I gave each chosen topic its own pocket folder. These seven pocket folders start out as in-bins. If I have a thought about what would work great for a topic’s class handout, I drop a note in its in-bin. If I see a relevant design in a magazine, I tear it out and toss it into an in-bin.
This update is almost complete: we’re at February now. That’s when I created this Mindbender Mobius class information page. February was a big prep month for two of my newest class topics: Tall Stitch Virtuosity and Return-Pass Hijinks. I remember it as full of eurekas. (I’m mulling whether any would make a good newsletter #101 topic.)
Aside from crochet, January and February were also about realizing it was time for us to move—to get our house ready to put on the market. I think the France trip helped give us the refreshed headspace to admit this and get going on it. We’ve lived here for 25 years so it’s a big change. We started renovating the kitchen…and…it’s still a construction zone. Just in time for a quarantine.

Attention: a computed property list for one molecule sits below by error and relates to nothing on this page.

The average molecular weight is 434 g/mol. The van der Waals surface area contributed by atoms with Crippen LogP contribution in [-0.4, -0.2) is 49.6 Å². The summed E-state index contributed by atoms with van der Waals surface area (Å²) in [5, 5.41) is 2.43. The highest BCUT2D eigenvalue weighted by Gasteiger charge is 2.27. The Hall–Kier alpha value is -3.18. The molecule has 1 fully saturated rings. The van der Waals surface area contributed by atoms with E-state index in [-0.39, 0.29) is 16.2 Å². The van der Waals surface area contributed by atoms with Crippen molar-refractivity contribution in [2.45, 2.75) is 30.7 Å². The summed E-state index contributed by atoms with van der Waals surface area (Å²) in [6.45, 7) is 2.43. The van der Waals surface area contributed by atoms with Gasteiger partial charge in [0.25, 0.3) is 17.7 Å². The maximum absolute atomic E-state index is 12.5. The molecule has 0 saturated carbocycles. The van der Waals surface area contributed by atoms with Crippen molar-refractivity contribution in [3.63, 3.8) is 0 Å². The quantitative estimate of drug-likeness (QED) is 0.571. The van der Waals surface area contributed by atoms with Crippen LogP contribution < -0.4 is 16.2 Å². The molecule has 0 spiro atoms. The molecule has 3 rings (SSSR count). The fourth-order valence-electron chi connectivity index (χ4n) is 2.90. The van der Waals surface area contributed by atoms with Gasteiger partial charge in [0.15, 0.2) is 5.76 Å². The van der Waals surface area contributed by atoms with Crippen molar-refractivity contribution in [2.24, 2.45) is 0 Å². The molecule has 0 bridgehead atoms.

There’s a lot of uncertainty right now. I need to continue preparing to teach classes even if the event is postponed or canceled, but it feels weird. I need to share and connect with crocheters, especially everyone I’m used to seeing at conferences. My crochet inspiration is erratic. I wonder if that’s the case for you too, lately?
I seamed with stitch equivalents in this 2019 image. It was not in the original 2011 newsletter issue #2, A Super Crochet Maneuver. It’s explained at the end.
First, the original newsletter issue, below. It went out to a few more than 300 subscribers in September 2010. That’s nine years ago! I’ve removed the original two-column formatting, colored backgrounds, and especially the outdated links. I’ve refrained from revising the original text, except for light edits.
This stitch equivalents topic looks different to me now. I’ve added my current (September 2019) thoughts at the end.
Welcome to issue #2.
Subscriptions have doubled since the first issue was sent out 14 days ago, so welcome to all of you new subscribers!
The “super crochet maneuver” I’ve been thinking about lately is not only a big problem-solver for designers, it can single-handedly put the “free” in freeform! It’s not a big secret, but I get the feeling it’s not common knowledge either.